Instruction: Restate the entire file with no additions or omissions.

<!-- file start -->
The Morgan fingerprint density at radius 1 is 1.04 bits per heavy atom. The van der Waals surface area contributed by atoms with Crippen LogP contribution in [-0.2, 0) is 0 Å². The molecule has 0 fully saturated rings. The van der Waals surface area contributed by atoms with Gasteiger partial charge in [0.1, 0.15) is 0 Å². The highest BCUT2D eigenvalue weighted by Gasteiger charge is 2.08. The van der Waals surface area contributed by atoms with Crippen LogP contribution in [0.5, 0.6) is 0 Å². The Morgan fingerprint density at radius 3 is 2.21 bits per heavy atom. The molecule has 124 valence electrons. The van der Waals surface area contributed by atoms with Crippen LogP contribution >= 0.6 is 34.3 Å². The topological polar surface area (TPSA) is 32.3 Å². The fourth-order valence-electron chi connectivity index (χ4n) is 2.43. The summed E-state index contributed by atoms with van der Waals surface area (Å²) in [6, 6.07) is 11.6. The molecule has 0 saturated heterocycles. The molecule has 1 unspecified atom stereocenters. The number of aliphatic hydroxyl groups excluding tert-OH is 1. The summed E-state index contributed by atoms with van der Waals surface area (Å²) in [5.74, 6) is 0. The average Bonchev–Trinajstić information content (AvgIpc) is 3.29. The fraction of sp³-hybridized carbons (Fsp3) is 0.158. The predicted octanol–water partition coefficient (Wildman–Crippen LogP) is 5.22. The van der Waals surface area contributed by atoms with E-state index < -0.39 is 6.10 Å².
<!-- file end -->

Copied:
The Morgan fingerprint density at radius 1 is 1.04 bits per heavy atom. The van der Waals surface area contributed by atoms with Crippen LogP contribution in [-0.2, 0) is 0 Å². The molecule has 0 fully saturated rings. The van der Waals surface area contributed by atoms with Gasteiger partial charge in [0.1, 0.15) is 0 Å². The highest BCUT2D eigenvalue weighted by Gasteiger charge is 2.08. The van der Waals surface area contributed by atoms with Crippen LogP contribution in [0.5, 0.6) is 0 Å². The Morgan fingerprint density at radius 3 is 2.21 bits per heavy atom. The molecule has 124 valence electrons. The van der Waals surface area contributed by atoms with Crippen LogP contribution >= 0.6 is 34.3 Å². The topological polar surface area (TPSA) is 32.3 Å². The fourth-order valence-electron chi connectivity index (χ4n) is 2.43. The summed E-state index contributed by atoms with van der Waals surface area (Å²) in [6, 6.07) is 11.6. The molecule has 0 saturated heterocycles. The molecule has 1 unspecified atom stereocenters. The number of aliphatic hydroxyl groups excluding tert-OH is 1. The summed E-state index contributed by atoms with van der Waals surface area (Å²) in [5.74, 6) is 0. The average Bonchev–Trinajstić information content (AvgIpc) is 3.29. The fraction of sp³-hybridized carbons (Fsp3) is 0.158. The predicted octanol–water partition coefficient (Wildman–Crippen LogP) is 5.22. The van der Waals surface area contributed by atoms with E-state index < -0.39 is 6.10 Å².